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ting m (definite singular tingen, indefinite plural ting, definite plural tinga)

  1. a thing
  2. an issue
Synonyms
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Derived terms
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Noun

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Norwegian Wikipedia has an article on:
Wikipedia no

ting n (definite singular tinget, indefinite plural ting, definite plural tinga)

  1. court, assembly
Derived terms
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Noun

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ting n (definite singular tinget, indefinite plural ting, definite plural tinga)

  1. a living thing
    Synonym: kvikende
Derived terms
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Etymology 2

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See the etymology of the corresponding lemma form.

Verb

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ting

  1. imperative of tinga

References

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Anagrams

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Old Tupi

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Pronunciation

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Etymology 1

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Inherited from Proto-Tupi-Guarani *tiŋ, from Proto-Tupi-Guarani *tˀiŋ.[1][2]

Adjective

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ting

  1. white
    Synonym: moroting
  2. light (pale in colour)
Usage notes
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  • ting is a irregular adjective. It absorbs the dummy pronoun i when used predicatively.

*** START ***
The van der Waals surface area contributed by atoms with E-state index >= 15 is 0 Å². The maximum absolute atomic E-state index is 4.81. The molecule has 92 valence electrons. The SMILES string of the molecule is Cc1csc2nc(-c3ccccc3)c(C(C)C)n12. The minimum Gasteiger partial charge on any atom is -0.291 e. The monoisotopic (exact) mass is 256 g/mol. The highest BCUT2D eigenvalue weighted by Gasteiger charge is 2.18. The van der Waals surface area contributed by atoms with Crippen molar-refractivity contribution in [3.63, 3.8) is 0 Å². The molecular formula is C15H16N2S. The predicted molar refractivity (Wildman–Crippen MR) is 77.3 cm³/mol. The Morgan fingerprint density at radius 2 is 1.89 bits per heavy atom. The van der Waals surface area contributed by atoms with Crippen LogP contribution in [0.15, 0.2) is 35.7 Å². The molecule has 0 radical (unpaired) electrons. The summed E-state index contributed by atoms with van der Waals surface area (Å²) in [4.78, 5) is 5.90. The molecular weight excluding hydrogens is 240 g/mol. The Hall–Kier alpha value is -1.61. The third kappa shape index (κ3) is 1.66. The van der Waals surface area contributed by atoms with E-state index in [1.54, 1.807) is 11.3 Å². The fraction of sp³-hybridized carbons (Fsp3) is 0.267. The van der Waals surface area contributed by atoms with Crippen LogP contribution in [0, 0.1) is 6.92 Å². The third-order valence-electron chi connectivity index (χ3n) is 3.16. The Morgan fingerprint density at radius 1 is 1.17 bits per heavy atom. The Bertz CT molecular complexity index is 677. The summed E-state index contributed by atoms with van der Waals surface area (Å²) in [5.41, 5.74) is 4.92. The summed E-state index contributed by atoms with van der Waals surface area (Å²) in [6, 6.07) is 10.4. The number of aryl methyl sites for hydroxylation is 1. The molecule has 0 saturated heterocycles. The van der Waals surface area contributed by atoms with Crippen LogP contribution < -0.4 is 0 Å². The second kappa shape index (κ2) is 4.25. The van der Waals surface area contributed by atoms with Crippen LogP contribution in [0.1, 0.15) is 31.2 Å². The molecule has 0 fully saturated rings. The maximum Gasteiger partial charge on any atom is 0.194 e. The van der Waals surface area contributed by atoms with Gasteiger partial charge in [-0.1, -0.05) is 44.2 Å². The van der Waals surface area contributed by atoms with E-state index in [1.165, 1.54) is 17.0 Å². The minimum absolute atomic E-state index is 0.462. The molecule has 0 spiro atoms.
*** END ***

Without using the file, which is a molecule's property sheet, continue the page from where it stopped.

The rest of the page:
Derived terms
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See also
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Colours in Old Tupi (layout · text)
Nouns      piranga      îuba              oby
     obyeté
     tinga      una              tingaíba, pytangapyxanga
Adjectives      pirang      îub      ting      un              tingaíb, pytangpyxang

Etymology 2

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Adjective

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ting

  1. nauseous; causing nausea
Declension
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References

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  1. ^ Beatriz Carretta Corrêa da Silva (2010) Mawé/Awetí/Tupí-Guaraní: relações linguísticas e implicações históricas[2] (in Portuguese), Brasília: UnB
  2. ^ Aryon d'Alligna Rodrigues (2007) “As consoantes do proto-tupí”, in Aryon d'Alligna Rodrigues, Ana Suelly Arruda Câmara Cabral, editors, Línguas e culturas tupí[3], 1 edition, volume 1, Campinas: Curt Nimuendajú, pages 167–204

Further reading

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Romanian

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Etymology

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Onomatopoeic.

Interjection

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ting

  1. ding

Swedish

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Etymology

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From Old Swedish þing, from Old Norse þing (assembly, council, business), from Proto-Germanic *þingą.

Pronunciation

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Noun

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ting n

  1. a thing, an individual object
    Synonym: sak
  2. a thing, a court of law; a judicial or legislative assembly

Declension

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Declension of ting 
Singular Plural
Indefinite Definite Indefinite Definite
Nominative ting tinget ting tingen
Genitive tings tingets tings tingens
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object
assembly

See also

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References

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Tok Pisin

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Alternative forms

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Etymology

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From English think.

Verb

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ting

  1. think